St. Catherine of Siena – 1380, mystic, Doctor of the Church, in the third order of St Dominic, invisible stigmata, patron of Italy and fire prevention
St. Catherine of Sweden – 1381, daughter or St. Bridget of Sweden, patron of miscarriages
St. Cecilia – 230, martyr under Emperor Alexander Severus, during her arranged marriage she sang to God in her heart, and told her husband that her vow of virginity was protected by an angel which he was able to see only after his baptism, patron of music, poets, and musicians. Optionally available on the same medal as St Agnes above.
St. Charbel – 1898, Lebanese hermit, many miracles happen at his grave, essentially is the Padre Pio of Lebanon
St. Christopher – 251, martyr, patron of travelers and motorists
St. Clare – 1253 founder of the Franciscan Poor Clares, patron of television, sore eyes, goldsmiths, and laundry
St. Cosmas and Damian – 287, Arabian-born twin brothers, one a physician and the other a pharmacist who would treat people for free, the Roman Emperor Dicoletian tried to have them murdered in so many ways, eventually they were beheaded and are counted among the martyrs, patrons of surgeons, physicians, day care centers
St. Dismas the Good Thief – 33, Died next to Jesus, patron of those condemned to death
St. Dominic –
St. Dorothy –
St. Dymphna – 600s, *note that Dymphna has her own, special chaplet found in the “chaplets” section of my shop, though you could make a niner as well* patron of Alzheimer’s and Dementia, stress and anxiety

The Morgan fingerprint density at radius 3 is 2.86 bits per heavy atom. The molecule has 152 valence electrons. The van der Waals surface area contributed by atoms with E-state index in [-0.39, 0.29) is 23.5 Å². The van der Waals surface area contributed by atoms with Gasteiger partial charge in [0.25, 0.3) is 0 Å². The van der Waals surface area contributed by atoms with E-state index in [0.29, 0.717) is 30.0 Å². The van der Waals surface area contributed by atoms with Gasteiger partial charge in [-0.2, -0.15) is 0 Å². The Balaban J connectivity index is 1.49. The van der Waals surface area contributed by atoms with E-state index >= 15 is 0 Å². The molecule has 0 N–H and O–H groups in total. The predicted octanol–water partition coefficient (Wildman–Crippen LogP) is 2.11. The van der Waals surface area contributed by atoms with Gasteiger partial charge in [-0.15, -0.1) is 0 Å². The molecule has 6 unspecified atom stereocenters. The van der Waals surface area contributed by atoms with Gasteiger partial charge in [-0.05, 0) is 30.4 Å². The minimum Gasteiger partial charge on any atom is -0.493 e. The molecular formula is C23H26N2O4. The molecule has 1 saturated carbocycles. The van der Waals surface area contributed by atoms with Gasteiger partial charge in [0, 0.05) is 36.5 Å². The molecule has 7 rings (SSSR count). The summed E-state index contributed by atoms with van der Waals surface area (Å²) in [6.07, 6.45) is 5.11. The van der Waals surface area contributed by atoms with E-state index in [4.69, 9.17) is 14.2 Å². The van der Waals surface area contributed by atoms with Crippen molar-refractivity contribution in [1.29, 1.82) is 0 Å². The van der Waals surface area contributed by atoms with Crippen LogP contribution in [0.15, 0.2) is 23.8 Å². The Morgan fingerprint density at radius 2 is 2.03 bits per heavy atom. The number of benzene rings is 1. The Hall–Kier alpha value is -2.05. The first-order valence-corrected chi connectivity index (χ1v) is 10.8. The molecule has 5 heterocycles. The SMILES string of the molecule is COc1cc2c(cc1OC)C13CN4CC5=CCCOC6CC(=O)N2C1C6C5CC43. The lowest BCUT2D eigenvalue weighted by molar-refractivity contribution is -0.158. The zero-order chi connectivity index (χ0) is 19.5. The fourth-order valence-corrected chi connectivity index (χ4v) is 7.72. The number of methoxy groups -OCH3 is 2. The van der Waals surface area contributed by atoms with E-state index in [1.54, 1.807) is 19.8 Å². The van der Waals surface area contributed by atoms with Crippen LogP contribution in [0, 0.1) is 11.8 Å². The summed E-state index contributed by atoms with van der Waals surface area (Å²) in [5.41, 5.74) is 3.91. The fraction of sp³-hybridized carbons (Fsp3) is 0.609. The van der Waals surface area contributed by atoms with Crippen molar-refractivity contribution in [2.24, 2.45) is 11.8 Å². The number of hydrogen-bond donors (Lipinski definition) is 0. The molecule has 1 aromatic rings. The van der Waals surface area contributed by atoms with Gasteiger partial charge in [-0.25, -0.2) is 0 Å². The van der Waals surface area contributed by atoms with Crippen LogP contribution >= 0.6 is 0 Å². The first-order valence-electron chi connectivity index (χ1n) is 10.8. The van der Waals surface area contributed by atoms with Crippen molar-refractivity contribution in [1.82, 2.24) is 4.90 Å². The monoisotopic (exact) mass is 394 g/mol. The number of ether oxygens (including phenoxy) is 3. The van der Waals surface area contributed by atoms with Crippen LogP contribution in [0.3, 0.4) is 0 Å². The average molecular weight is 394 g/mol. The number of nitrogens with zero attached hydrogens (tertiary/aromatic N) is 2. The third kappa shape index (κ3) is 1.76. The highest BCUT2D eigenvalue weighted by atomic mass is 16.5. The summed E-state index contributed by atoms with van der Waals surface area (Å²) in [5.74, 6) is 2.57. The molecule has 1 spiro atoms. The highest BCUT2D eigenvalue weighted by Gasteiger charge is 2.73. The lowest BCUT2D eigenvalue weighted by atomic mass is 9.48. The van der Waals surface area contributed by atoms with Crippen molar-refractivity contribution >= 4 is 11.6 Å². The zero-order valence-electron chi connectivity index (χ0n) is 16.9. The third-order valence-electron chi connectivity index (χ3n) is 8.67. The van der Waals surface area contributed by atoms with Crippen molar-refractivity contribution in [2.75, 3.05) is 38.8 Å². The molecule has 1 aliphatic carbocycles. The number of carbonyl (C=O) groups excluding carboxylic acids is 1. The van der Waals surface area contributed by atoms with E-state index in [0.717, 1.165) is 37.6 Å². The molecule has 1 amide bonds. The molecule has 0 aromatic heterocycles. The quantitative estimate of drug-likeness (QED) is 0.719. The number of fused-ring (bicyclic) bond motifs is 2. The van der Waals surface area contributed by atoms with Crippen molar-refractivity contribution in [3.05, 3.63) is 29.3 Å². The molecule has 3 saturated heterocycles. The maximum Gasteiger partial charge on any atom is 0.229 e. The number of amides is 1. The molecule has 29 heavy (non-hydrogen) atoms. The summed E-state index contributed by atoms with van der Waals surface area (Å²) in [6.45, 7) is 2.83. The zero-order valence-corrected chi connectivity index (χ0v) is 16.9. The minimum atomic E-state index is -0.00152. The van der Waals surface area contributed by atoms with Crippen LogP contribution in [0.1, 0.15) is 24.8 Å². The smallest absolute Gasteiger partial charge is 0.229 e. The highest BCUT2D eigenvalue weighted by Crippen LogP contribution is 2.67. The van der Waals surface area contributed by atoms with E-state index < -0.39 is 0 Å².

St. Edith Stein – 1942, From Jewish to atheist to Catholic. From professor of philosophy to professed Carmelite. Martyred in Auchwitz. Patron of Europe, loss of parents, converted Jews, martyrs and World Youth Day.
St. Edward – 1066, king of England, patron of England, confessor, or Edward the martyr of 979
St. Elizabeth Ann Seton –
St. Elizabeth of Hungary – 1231, used her noble standing to serve the poor, patron of bakers, beggars, brides, charities, death of children
St. Faustina – 1938, visionary of Divine Mercy Jesus, patron of mercy
St. Florian – 304, officer of the Roman army, martyr under Diocletian, patron of Firefighters
St. Frances Xavier Cabrini –
St. Francis De Sales – 1622, bishop and doctor of the church, patron of writers and journalists
St. Francis of Assisi – 1226, founder of Franciscans, patron animals, merchants and ecology
St. Francis Xavier –
St. Gabriel Possenti – 1862, Passionist priest, loved Our Sorrowful Mother Mary, patron of Catholic youth, students, seminarians\
St. Gabriel the Archangel – messengers, radio and television, postal workers, clerics, diplomats, and stamp collectors